Posts tagged with: economics

Courtesy Evangelical Outpost and the always-interesting 33 Things, here’s a video on the strangeness of the economics of incentives and punishments:



The lesson here is that people in real life, body and soul, are not simple rational economic actors who respond only to material realities.

We exist in the context of social webs and relationships. But we also have non-material faculties; consciences, free choice, creativity, speculative reason.

Homo economicus is useful as a partial model of human behavior, but it is not exhaustive, comprehensive, or reliably predictive. Why do economists try to universalize this model?

My theory is that it is in part a response to the post-Englightenment subversion of the unified field of learning. Theology was displaced, albeit briefly, as the queen of the sciences. Philosophy could not hold on, and was torn down by the clamoring crowd of other disciplines. Now each discipline seeks to place itself upon the throne, thus we get tyrannizing and universalizing claims from every academic discipline. Everyone tries to explain everything in the terms of their own discipline, and these explanations are therefore by necessity reductive.

For a bit more, see “Requiem for Homo Economicus,” from the Journal of Markets & Morality 10, no. 2 (Fall 2007): 321-38, in which Edward O’Boyle argues, “Burying homo economicus and substituting homo socioeconomicus brings the basic unit of economic analysis out of the individualism of the seventeenth and eighteenth centuries into the personalism of the twentieth century.”

To these models, we ought also add homo religiosus, all the while recognizing the each are models and therefore limited, partial, and provisional relative to the comprehensive picture of humanity in imago Dei.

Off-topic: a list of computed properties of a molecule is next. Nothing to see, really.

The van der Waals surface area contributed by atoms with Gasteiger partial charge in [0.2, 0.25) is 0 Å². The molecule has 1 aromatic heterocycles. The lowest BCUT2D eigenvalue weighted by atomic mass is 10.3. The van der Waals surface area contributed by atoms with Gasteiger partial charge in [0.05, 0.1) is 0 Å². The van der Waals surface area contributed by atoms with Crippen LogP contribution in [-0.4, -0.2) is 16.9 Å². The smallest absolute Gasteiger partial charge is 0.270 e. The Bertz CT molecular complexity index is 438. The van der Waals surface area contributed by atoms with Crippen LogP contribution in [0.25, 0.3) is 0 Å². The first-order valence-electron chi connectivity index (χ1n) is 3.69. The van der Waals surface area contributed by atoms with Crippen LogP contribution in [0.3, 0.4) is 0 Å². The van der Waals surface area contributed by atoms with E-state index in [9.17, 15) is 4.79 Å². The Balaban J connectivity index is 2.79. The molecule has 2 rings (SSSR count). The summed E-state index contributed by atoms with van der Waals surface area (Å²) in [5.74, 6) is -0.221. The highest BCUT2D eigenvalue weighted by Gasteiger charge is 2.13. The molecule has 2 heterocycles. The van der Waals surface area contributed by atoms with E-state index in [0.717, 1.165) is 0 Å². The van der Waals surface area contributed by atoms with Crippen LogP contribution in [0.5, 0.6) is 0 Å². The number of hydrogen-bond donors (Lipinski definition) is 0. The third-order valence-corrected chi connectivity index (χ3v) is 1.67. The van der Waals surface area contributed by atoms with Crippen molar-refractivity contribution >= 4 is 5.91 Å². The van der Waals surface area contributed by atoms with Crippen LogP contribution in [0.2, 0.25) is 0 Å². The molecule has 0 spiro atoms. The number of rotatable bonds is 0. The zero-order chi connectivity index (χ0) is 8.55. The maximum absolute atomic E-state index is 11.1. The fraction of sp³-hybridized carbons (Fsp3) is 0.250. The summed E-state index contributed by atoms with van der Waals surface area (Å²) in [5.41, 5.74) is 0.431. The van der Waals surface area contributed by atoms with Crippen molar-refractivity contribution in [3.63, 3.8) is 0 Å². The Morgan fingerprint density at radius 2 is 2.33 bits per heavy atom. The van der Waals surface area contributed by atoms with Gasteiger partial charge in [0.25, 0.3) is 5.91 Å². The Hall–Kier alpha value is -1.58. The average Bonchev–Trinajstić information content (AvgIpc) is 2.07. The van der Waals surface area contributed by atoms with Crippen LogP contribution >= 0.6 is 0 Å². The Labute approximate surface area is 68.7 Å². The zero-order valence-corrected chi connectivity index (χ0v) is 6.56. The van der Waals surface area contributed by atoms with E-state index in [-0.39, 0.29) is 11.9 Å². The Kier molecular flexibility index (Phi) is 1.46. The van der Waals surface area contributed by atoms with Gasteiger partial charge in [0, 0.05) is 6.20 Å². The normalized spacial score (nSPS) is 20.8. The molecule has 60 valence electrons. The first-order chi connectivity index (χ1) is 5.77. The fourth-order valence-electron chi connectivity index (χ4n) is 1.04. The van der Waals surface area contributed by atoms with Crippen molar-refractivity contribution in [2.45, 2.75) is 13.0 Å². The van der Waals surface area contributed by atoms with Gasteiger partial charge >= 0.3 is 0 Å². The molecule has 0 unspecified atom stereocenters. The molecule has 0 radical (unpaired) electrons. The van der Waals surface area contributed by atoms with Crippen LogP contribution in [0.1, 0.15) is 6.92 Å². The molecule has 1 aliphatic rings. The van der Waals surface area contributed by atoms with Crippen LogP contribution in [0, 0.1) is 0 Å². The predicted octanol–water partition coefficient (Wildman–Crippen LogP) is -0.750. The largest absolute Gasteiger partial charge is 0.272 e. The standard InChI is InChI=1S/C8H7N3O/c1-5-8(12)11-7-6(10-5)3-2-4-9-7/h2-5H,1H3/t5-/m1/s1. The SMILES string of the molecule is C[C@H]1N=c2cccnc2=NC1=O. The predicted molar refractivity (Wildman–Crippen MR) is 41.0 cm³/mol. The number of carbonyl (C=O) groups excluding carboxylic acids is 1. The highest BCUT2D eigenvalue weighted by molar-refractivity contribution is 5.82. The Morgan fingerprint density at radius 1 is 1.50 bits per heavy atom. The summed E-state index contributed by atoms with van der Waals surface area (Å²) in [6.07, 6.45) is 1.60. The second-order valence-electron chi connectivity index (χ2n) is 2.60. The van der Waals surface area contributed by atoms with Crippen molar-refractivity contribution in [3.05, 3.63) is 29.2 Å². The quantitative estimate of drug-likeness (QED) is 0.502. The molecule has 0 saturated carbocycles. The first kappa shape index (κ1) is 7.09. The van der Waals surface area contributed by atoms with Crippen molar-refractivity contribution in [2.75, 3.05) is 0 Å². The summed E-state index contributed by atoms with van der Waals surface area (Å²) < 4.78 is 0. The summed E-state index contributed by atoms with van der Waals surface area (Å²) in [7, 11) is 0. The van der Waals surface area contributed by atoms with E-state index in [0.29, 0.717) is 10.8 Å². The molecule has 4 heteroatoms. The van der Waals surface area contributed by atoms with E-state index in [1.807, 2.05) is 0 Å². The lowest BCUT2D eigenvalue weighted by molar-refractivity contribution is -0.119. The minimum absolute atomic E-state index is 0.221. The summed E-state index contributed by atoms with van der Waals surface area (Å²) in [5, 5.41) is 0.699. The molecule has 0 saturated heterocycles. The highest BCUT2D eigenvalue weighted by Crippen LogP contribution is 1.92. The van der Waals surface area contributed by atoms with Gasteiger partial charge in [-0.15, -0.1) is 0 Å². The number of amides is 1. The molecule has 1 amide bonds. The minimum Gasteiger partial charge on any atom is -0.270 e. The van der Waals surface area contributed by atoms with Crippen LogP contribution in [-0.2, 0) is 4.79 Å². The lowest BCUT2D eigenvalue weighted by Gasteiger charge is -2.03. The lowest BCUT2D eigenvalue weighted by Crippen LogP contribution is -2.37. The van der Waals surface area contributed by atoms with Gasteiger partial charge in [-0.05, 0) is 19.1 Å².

Here’s OpenMarket:

Plain and simple economics — not the alleged machinations of Big Oil or Congress’s unwillingness to put a price on carbon – explains why America remains dependent on petroleum.

We are still not beyond petroleum. In fact, we’re quite a ways away.

Judith Dean, currently an international economist at the U.S. International Trade Commission, has a worthwhile exploration of the relationship between Christian faith and economic research (HT). It’s up at the InterVarsity site for the Following Christ conference and is titled, “Being a Good Physician: Reflections on Christianity and Economic Research.”

There’s a lot of good, challenging, and insightful stuff here. As always, read it in full. But here’s a bit that’s especially incisive:

Especially for those working in government policy making bodies, there is a role for advocating change where policies are seen as creating results which are intolerable from the Christian standpoint, or where the economic system fails to address problems which a Christian cannot ignore. Large groups of such advocates already exist, quite often centered around specific issues. Though these groups may include economists, they are quite often made up of non-economists who care deeply about a particular problem (e.g. R. Sider, J. Wallis, and T. Campolo, who all have written about poverty issues). Some of these groups zealously advocate particular solutions to what they view as egregious injustices in the economy. Yet, lacking economic understanding, they fail to see that their proposals themselves are sometimes flawed.

Here the Christian economist’s expertise may be called upon to inform these “advocate groups” about the nature of the problem and the implications of different solutions. Many Christians want to be better informed in order to become better advocates. Yet they do no know where to go to get information. Sound economic reasoning which is made accessible to a non-professional audience is sorely needed. It is odd indeed that most contemporary Christian writing on economic issues for the general public is done by theologians or sociologists.